I – the fact that something is in the Cabinet conclusion does not necessarily mean there was an active discussion on that particular issue. So this is (e), so there would have been five points in the EU exit paper. I have – as you know, I have contemporaneous notes of some of these meetings. If we had had a discussion on independence and the constitution, it would have been in my notes, I was the chief political adviser to the government. It is not. So my recollection and what that tells me is that there was no substantive discussion on issues around independence and a referendum at this meeting. There was a discussion around EU exit and this had been included in the paper.

Counsel Inquiry: You’ve already discussed that there’s a place for formal structures and informal discussions within the decision-making process. One can’t get any more formal in terms of decision-making than what’s in the Cabinet minutes as the agreed actions. Do you accept that?

Ms Rachel Lloyd: Yes.

Counsel Inquiry: And it carries perhaps more weight about what the Scottish Government is seeking to do than informal notes that may exist, this being in a Cabinet meeting minutes?

Ms Rachel Lloyd: Normally I would agree with you, and in the other points I do. What strikes me about this point is it was agreed that “consideration should be given”; it wasn’t agreed that we would do something other than think. And the – following this period no action is taken on independence or a referendum during this period, so to the end of 2020. If it had been, I would have been involved in it. There is nothing that I am aware of that the government proactively did. If the government had proactively done something, there would be much evidence of it: there would be published papers, there would be statements and there would be occasions in Parliament. This was a focus on the fact that we were about to leave the EU, which was, during 2020, the dominant constitutional concern of the Scottish Government.

Counsel Inquiry: So when do you say that independence became a subject matter under discussion in the Scottish Government during the pandemic?

Ms Rachel Lloyd: It generally didn’t. So I worked on the pandemic March 2020 to March 2021. One of the first steps we did was suspend work on independence and the referendum. The team that worked on it was disbanded and sent to work on Covid-related activities. There are a few references that I can think of in the programme for government of the following year, so that would be the programme for government 2021/2022, where there’s maybe one or two paragraphs, and they make clear that any action would be contingent on the state of the Covid pandemic. I don’t think anything happens until at least after the 2021 election.

Counsel Inquiry: But there is, from late 2020, some press coverage where other politician parties are telling the Scottish Government to stop talking or concentrating on independence and focusing on the pandemic response. Do you recall those sorts of press coverage starting from late 2020 going into early 2021?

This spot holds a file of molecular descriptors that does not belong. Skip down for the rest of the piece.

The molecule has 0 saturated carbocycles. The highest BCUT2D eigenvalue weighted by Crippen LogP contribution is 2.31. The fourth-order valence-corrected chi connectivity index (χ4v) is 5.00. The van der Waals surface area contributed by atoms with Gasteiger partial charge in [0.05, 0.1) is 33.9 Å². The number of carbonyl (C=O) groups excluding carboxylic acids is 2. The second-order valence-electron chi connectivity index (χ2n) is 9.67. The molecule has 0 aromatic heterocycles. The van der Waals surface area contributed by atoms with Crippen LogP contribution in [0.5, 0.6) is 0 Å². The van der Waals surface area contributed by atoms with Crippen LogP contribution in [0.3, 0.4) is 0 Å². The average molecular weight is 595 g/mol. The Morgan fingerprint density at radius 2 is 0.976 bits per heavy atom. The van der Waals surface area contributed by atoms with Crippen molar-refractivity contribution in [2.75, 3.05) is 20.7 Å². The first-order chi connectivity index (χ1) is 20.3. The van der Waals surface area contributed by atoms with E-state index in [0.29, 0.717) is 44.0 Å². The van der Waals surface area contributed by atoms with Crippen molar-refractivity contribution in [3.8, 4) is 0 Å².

Ms Rachel Lloyd: I think the constitutional position of the Scottish Government, and I don’t mean to be flippant in this reply, but any breath of the word “independence” would lead the opposite parties to say “You are focusing on independence over the pandemic”. You could have been working 18 hours, 20 hours a day on the pandemic, not seen anything on independence for the course of the year, it would not stop an opposition member saying that we were focusing too much on independence.

Counsel Inquiry: We’ll come back to the topic of independence.

Can we look now at your notebook, and this is at INQ000346141. Just before we look at the specific page, can you explain what the purpose of your notebook was?

Ms Rachel Lloyd: I kept notes through most of the year on Covid of Cabinet meetings, of COBR meetings, of SGoRR meetings, in essence to keep myself right in what had been agreed, what had been discussed, what my actions were, what I should be expecting different parts of the government to deliver over the week. It was my way of keeping on top of what was happening.

Counsel Inquiry: Can we turn to the entry on page 142, and you’ll see at the top this is headed “Gold Command” and these appear to be your notes from a gold command meeting that took place on 28 September 2020.

Can we now turn over the page. And if we’re able to increase the size on the second page shown on the screen? Thank you.

Just by way of, I think – so just by way of context, first of all, these are your notes on a discussion of a potential circuit-breaker lockdown around – I think this was being discussed in September going into October 2020; is that correct?

Ms Rachel Lloyd: That’s correct.

Counsel Inquiry: If we are able to look at the – I’m just waiting for – it’s the next page.


Counsel Inquiry: It might be if I can read out –

Ms Rachel Lloyd: Yeah.

Counsel Inquiry: – your notes, that might assist. I think we almost had it, but –

Ms Rachel Lloyd: I can just about read this, so carry on.

Counsel Inquiry: There’s a note that’s written on –

Yes, I think that’s perfect, thank you.

And it reads:

“navigate economy – avoid blunt instrument[s].”

Then it says, I think – is it “FM” or “FH No …”?

Ms Rachel Lloyd: I think that’s FM.

Counsel Inquiry: “FM No finances.”

Ms Rachel Lloyd: Oh, no, sorry, that’s “FH”, the next one down is “FM”.

Counsel Inquiry: Yes, who – could you tell us –

Ms Rachel Lloyd: That would be Fiona Hyslop.

Counsel Inquiry: Fiona Hyslop says:

“No finances.”

And the First Minister says:

“Starting point – how do we reduce impact and spread … [with] minimal [economic] impact.”

And then there’s your handwritten notes: